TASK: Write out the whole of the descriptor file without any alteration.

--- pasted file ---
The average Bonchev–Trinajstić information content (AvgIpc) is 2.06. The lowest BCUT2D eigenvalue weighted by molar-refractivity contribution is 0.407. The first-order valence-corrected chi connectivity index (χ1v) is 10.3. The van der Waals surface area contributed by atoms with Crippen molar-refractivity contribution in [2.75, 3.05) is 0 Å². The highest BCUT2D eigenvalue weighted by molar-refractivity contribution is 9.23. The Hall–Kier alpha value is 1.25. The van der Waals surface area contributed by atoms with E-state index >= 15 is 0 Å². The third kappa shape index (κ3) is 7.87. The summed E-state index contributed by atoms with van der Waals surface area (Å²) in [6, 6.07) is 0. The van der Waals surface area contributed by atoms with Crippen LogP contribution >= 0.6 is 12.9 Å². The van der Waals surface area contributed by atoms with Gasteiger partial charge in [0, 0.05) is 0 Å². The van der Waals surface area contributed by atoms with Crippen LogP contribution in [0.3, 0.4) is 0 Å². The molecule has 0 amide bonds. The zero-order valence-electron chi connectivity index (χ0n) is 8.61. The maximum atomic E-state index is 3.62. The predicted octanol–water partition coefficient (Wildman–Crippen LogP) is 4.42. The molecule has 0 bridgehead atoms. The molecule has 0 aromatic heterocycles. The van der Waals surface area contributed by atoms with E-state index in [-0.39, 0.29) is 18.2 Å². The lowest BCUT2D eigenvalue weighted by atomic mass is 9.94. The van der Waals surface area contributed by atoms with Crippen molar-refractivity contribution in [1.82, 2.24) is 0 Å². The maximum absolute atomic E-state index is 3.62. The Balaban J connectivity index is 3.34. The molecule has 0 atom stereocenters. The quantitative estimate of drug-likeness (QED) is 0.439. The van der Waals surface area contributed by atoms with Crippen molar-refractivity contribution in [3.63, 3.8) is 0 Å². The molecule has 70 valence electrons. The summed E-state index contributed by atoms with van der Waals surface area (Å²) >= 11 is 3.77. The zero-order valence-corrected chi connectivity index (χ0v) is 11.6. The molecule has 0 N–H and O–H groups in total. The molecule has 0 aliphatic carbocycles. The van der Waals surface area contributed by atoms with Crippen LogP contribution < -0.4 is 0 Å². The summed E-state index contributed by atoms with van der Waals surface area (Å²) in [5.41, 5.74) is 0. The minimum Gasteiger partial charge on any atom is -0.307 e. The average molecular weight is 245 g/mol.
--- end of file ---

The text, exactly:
The average Bonchev–Trinajstić information content (AvgIpc) is 2.06. The lowest BCUT2D eigenvalue weighted by molar-refractivity contribution is 0.407. The first-order valence-corrected chi connectivity index (χ1v) is 10.3. The van der Waals surface area contributed by atoms with Crippen molar-refractivity contribution in [2.75, 3.05) is 0 Å². The highest BCUT2D eigenvalue weighted by molar-refractivity contribution is 9.23. The Hall–Kier alpha value is 1.25. The van der Waals surface area contributed by atoms with E-state index >= 15 is 0 Å². The third kappa shape index (κ3) is 7.87. The summed E-state index contributed by atoms with van der Waals surface area (Å²) in [6, 6.07) is 0. The van der Waals surface area contributed by atoms with Crippen LogP contribution >= 0.6 is 12.9 Å². The van der Waals surface area contributed by atoms with Gasteiger partial charge in [0, 0.05) is 0 Å². The van der Waals surface area contributed by atoms with Crippen LogP contribution in [0.3, 0.4) is 0 Å². The molecule has 0 amide bonds. The zero-order valence-electron chi connectivity index (χ0n) is 8.61. The maximum atomic E-state index is 3.62. The predicted octanol–water partition coefficient (Wildman–Crippen LogP) is 4.42. The molecule has 0 bridgehead atoms. The molecule has 0 aromatic heterocycles. The van der Waals surface area contributed by atoms with E-state index in [-0.39, 0.29) is 18.2 Å². The lowest BCUT2D eigenvalue weighted by atomic mass is 9.94. The van der Waals surface area contributed by atoms with Crippen molar-refractivity contribution in [1.82, 2.24) is 0 Å². The maximum absolute atomic E-state index is 3.62. The Balaban J connectivity index is 3.34. The molecule has 0 atom stereocenters. The quantitative estimate of drug-likeness (QED) is 0.439. The van der Waals surface area contributed by atoms with Crippen molar-refractivity contribution in [3.63, 3.8) is 0 Å². The molecule has 70 valence electrons. The summed E-state index contributed by atoms with van der Waals surface area (Å²) >= 11 is 3.77. The zero-order valence-corrected chi connectivity index (χ0v) is 11.6. The molecule has 0 N–H and O–H groups in total. The molecule has 0 aliphatic carbocycles. The van der Waals surface area contributed by atoms with Crippen LogP contribution < -0.4 is 0 Å². The summed E-state index contributed by atoms with van der Waals surface area (Å²) in [5.41, 5.74) is 0. The minimum Gasteiger partial charge on any atom is -0.307 e. The average molecular weight is 245 g/mol.